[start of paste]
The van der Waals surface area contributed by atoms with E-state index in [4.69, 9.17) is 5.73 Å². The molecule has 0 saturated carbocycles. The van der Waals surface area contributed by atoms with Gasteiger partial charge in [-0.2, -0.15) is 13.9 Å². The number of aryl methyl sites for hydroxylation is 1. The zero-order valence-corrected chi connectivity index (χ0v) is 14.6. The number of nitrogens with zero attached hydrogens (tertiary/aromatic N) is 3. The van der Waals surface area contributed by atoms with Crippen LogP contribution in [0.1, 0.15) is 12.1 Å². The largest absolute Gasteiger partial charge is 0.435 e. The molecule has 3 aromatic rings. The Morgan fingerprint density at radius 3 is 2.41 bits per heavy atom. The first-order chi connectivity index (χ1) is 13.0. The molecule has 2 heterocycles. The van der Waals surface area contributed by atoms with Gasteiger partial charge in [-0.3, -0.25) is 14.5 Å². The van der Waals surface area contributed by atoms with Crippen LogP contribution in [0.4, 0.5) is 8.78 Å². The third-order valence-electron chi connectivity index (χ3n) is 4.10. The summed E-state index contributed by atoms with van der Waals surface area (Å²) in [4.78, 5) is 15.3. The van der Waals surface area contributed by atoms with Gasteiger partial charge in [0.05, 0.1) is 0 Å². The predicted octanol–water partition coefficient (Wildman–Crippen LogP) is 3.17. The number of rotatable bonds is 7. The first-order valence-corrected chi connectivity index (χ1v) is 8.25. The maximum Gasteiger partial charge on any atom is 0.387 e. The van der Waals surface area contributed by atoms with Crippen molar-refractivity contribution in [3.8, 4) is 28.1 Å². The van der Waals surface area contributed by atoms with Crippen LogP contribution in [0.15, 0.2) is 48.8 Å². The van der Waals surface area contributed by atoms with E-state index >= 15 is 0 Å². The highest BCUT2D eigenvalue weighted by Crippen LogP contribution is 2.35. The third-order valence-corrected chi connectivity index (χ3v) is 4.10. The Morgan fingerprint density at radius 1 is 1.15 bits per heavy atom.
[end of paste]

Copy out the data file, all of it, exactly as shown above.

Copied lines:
The van der Waals surface area contributed by atoms with E-state index in [4.69, 9.17) is 5.73 Å². The molecule has 0 saturated carbocycles. The van der Waals surface area contributed by atoms with Gasteiger partial charge in [-0.2, -0.15) is 13.9 Å². The number of aryl methyl sites for hydroxylation is 1. The zero-order valence-corrected chi connectivity index (χ0v) is 14.6. The number of nitrogens with zero attached hydrogens (tertiary/aromatic N) is 3. The van der Waals surface area contributed by atoms with Crippen LogP contribution in [0.1, 0.15) is 12.1 Å². The largest absolute Gasteiger partial charge is 0.435 e. The molecule has 3 aromatic rings. The Morgan fingerprint density at radius 3 is 2.41 bits per heavy atom. The first-order chi connectivity index (χ1) is 13.0. The molecule has 2 heterocycles. The van der Waals surface area contributed by atoms with Gasteiger partial charge in [-0.3, -0.25) is 14.5 Å². The van der Waals surface area contributed by atoms with Crippen LogP contribution in [0.4, 0.5) is 8.78 Å². The third-order valence-electron chi connectivity index (χ3n) is 4.10. The summed E-state index contributed by atoms with van der Waals surface area (Å²) in [4.78, 5) is 15.3. The van der Waals surface area contributed by atoms with Gasteiger partial charge in [0.05, 0.1) is 0 Å². The predicted octanol–water partition coefficient (Wildman–Crippen LogP) is 3.17. The number of rotatable bonds is 7. The first-order valence-corrected chi connectivity index (χ1v) is 8.25. The maximum Gasteiger partial charge on any atom is 0.387 e. The van der Waals surface area contributed by atoms with Crippen molar-refractivity contribution in [3.8, 4) is 28.1 Å². The van der Waals surface area contributed by atoms with Crippen LogP contribution in [0.15, 0.2) is 48.8 Å². The van der Waals surface area contributed by atoms with E-state index >= 15 is 0 Å². The highest BCUT2D eigenvalue weighted by Crippen LogP contribution is 2.35. The third-order valence-corrected chi connectivity index (χ3v) is 4.10. The Morgan fingerprint density at radius 1 is 1.15 bits per heavy atom.